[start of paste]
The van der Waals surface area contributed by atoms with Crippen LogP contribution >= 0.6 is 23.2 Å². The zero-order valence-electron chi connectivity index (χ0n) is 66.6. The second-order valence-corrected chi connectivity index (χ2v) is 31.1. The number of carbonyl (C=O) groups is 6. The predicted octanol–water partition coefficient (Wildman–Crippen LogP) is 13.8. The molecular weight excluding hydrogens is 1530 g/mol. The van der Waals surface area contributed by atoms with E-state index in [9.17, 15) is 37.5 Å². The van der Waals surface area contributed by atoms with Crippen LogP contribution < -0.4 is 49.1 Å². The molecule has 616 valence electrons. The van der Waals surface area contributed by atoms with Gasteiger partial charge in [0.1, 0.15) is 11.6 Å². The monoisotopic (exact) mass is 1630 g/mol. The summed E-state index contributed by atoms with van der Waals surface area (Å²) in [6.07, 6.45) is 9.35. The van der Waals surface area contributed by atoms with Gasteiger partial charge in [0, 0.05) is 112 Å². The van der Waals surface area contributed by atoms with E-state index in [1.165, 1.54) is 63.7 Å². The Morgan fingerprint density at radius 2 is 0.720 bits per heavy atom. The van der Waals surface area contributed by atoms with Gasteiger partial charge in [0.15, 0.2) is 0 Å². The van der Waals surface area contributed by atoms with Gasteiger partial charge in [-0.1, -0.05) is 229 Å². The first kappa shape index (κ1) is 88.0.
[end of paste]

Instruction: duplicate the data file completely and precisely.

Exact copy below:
The van der Waals surface area contributed by atoms with Crippen LogP contribution >= 0.6 is 23.2 Å². The zero-order valence-electron chi connectivity index (χ0n) is 66.6. The second-order valence-corrected chi connectivity index (χ2v) is 31.1. The number of carbonyl (C=O) groups is 6. The predicted octanol–water partition coefficient (Wildman–Crippen LogP) is 13.8. The molecular weight excluding hydrogens is 1530 g/mol. The van der Waals surface area contributed by atoms with E-state index in [9.17, 15) is 37.5 Å². The van der Waals surface area contributed by atoms with Crippen LogP contribution < -0.4 is 49.1 Å². The molecule has 616 valence electrons. The van der Waals surface area contributed by atoms with Gasteiger partial charge in [0.1, 0.15) is 11.6 Å². The monoisotopic (exact) mass is 1630 g/mol. The summed E-state index contributed by atoms with van der Waals surface area (Å²) in [6.07, 6.45) is 9.35. The van der Waals surface area contributed by atoms with Gasteiger partial charge in [0, 0.05) is 112 Å². The van der Waals surface area contributed by atoms with E-state index in [1.165, 1.54) is 63.7 Å². The Morgan fingerprint density at radius 2 is 0.720 bits per heavy atom. The van der Waals surface area contributed by atoms with Gasteiger partial charge in [0.15, 0.2) is 0 Å². The van der Waals surface area contributed by atoms with Gasteiger partial charge in [-0.1, -0.05) is 229 Å². The first kappa shape index (κ1) is 88.0.